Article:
Notes from Kerala (2)

kerala-river

MC writes about politics in schools and colleges in Kerala

Kerala has been witness to countless student agitations at the behest of their political masters. Violence and senseless destruction of public and private property worth crores occurs every time, and all that we have done is sympathize with them for their criminal acts. Each time we find some justification and excuse to pardon such acts, while blaming police excesses. It is the same senselessness that allows a banner like that in the picture in front of an old reputed institution, now successfully eroded of its reputation and quality. I wonder why the teachers and the principals of these schools and colleges are not ashamed to see that every morning. What is the message we are trying to send across to our children? Where do we put an end to it?

Sony Vellayani writes about the Coliform bacteria found in tap water in Kerala (via DesiPundit)

I am very much interested in finding out what Kerala Government does next. This is the government that banned Coke/Pepsi from Kerala based on an unscientific result published by an NGO. The experts have argued that if the same NGO sampled the water samples in and around the country that common people are using they could have found more deadly impurities. Now a study by a reputed institution in India has found that 99% of the tap water supplied by Kerala Government is polluted or has bacteria level greater than one mandated by WHO. Now there is a good chance that since the findings are against the state government they will question the intention of Malayala Manorama or other people involved rather than trying to solve the real issue at hand.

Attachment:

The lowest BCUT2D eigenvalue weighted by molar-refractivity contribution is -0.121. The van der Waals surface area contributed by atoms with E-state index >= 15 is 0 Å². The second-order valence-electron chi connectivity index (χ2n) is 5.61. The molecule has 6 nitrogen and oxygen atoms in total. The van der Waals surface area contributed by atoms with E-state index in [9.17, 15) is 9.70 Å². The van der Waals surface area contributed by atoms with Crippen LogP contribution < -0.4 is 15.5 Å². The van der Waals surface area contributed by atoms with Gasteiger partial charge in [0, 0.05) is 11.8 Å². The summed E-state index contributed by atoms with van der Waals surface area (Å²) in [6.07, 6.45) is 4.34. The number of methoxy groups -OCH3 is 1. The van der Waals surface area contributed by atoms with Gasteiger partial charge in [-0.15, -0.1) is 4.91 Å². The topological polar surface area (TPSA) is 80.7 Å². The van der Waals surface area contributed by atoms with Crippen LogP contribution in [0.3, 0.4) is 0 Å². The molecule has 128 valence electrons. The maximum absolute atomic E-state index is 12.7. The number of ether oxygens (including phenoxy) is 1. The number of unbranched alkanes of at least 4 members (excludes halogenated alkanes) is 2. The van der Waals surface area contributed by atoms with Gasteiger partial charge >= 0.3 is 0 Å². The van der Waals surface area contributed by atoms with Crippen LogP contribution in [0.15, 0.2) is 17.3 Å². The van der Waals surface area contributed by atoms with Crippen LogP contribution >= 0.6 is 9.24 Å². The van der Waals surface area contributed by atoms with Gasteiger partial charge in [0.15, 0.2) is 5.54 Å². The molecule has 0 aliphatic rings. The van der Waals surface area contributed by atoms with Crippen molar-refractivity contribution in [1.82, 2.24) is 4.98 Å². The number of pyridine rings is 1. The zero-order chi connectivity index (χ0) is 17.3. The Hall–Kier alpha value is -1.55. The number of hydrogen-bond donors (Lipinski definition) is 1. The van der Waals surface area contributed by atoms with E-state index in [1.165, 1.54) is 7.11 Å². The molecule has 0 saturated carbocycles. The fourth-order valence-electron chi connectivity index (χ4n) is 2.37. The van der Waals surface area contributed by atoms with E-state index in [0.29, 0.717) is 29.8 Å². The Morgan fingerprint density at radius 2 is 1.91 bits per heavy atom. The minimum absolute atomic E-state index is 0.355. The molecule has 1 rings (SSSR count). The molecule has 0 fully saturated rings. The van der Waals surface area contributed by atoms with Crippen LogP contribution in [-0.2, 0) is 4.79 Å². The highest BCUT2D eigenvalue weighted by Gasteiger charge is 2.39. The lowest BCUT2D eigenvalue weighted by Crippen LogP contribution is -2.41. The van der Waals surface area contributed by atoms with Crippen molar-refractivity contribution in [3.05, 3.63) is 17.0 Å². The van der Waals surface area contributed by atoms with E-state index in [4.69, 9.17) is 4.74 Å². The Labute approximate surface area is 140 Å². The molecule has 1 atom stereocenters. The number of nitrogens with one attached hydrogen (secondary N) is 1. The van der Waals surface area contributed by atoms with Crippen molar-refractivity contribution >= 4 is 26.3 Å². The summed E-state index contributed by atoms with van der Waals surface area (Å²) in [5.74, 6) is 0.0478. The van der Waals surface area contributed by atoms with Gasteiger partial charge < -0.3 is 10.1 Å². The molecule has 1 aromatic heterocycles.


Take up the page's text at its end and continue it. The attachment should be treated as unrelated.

Ratheesh writes about the ban on plastic bags

Kerala government recently banned thin plastic bags in the state. However, the ban is only for bags with less than 30 microns (?) in thickness, as these are the bags that are not bio-degradable or recyclable. So, shopkeepers are selling their items in special plastic bags which have some sort of a sign (a seal from the bag manufacturers, for example) on the bags certifying that they are more than 30 microns thick. These bags are freely used by people and are dumped at any place of choice.

Without establishing a system and process for collection and recycling/disposal of all the plastic items (or any wastage for that matter), just enforcing a ban on certain plastic items may not be of much use, I am afraid.

See Also: Notes from Kerala

Tags: Kerala

One thought on “Notes from Kerala (2)

  1. 30u? Wow, looks like these plastic bags are manufactured in semiconductor fabs 🙂
    (Sorry geek joke, couldn’t resist. I don’t know how the government official can actually see a bag 30u thick)

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